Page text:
This website is made possible by generous donations from users just like you. $18 helps keep JWA online for one day. Please consider making a gift to JWA today!
Close [x]

You are here

Share Share Share Share Share Share Share

Civil Service

What would Bella do?

Today is the tenth anniversary of the death of Bella Abzug, activist extraordinaire. With her big hats and even bigger charismatic personality, her sharp mind and even sharper tongue, Bella took on the world and changed it. As a young girl, she spoke on street corners for Hashomer Hatzair, the socialist Zionist youth movement. As a young lawyer in the 1950s, she took on civil rights causes in the atmosphere of McCarthyism. As a mother and activist, she fought for a nuclear-free world with Women Strike for Peace.

Gloria, Hillary, and Feminism (of yesterday and today)

I watched the coverage of the New Hampshire primary last night, and in the wake of the Obama hype, meshed with harsh criticism and suspicion (unwarranted, in my opinion) about Hillary's display of emotion (a.k.a. humanness!) at a coffee shop in Portsmouth, I was impressed by -- and excited for -- Hillary's win. 

Lady Doctor, Woman Rabbi, Female CEO... President

Just a few months ago, I received an e-mail from someone who expressed appreciation for JWA but took issue with the phrase “women rabbis,” a phrase that often appears in Jewish Women’s Archive features including This Week in History and Jewish Women and the Feminist Revolution. Her point was this: for a feminist organization that does empowering work, there is something unseemly and demeaning about modifying rabbi with woman when we wouldn’t dare do the same thing with man.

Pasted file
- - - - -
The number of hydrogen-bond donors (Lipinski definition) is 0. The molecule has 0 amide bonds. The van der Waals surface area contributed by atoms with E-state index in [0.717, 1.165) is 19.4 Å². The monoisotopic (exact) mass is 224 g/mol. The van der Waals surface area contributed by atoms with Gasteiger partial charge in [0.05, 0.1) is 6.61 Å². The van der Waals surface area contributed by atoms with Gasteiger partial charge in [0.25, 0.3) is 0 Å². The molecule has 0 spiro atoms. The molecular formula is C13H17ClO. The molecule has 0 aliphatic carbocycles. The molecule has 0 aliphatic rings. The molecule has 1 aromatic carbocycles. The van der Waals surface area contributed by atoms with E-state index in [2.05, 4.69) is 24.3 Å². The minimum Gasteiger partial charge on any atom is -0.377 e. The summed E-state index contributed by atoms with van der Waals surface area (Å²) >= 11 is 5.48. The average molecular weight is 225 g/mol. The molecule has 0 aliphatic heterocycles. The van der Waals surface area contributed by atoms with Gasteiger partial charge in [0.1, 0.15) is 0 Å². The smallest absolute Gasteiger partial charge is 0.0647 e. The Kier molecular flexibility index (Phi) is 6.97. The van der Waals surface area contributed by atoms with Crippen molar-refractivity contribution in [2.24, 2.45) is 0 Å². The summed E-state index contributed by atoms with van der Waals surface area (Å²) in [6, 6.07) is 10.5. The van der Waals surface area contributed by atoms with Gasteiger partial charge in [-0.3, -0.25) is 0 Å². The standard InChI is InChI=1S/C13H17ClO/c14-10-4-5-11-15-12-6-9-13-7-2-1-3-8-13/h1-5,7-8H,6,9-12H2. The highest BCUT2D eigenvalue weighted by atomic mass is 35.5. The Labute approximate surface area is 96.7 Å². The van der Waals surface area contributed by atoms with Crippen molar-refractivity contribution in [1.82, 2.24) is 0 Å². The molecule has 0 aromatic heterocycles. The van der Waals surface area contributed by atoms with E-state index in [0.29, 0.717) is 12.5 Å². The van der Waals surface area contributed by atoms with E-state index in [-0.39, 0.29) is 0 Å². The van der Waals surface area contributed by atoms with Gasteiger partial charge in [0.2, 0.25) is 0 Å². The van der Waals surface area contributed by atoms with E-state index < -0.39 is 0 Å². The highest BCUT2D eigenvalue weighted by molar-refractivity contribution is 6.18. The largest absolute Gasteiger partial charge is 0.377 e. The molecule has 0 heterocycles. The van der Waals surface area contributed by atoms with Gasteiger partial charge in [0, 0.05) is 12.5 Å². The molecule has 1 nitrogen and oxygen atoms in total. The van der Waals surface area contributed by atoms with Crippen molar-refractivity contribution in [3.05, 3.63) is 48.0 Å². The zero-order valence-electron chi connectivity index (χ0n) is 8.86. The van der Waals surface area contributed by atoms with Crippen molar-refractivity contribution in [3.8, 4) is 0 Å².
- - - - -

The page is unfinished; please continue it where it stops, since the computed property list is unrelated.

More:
Religious Freedom and Taking An Oath

Last month, Democrat Keith Ellison became the first Muslim elected to the U.S. Congress and recently announced that he would take his oath of office using the Koran (the holy book of Islam). One of the strongest expressions of opposition to Ellison’s choice came from Dennis Prager, a prominent Jewish commentator, who said “America is interested in only one book, the Bible.

Jewish Women Politicians: Progressively Passionate?

Self-confident. Loud. Hard-working. Feisty. These are the words that come to mind when describing Jewish women. So perhaps it’s no wonder that we’ve taken great strides in shaping and transforming politics. In the 1920s, Rose Schneiderman was a key organizer for the National American Women Suffrage Association. And in 1976, Bella Abzug became the first woman elected to the U.S.  Congress on an explicitly feminist platform, a demonstration of her unshakable convictions as an anti-war activist and as a fighter for social and economic justice for all Americans.

Pages

How to cite this page

Jewish Women's Archive. "Civil Service." (Viewed on December 16, 2017) <https://jwa.org/topics/civil-service>.

Donate

Help us elevate the voices of Jewish women.

donate now

The JWA Podcast

listen now

Sign Up for JWA eNews

 

Discover Education Programs

Join our growing community of educators.

view programs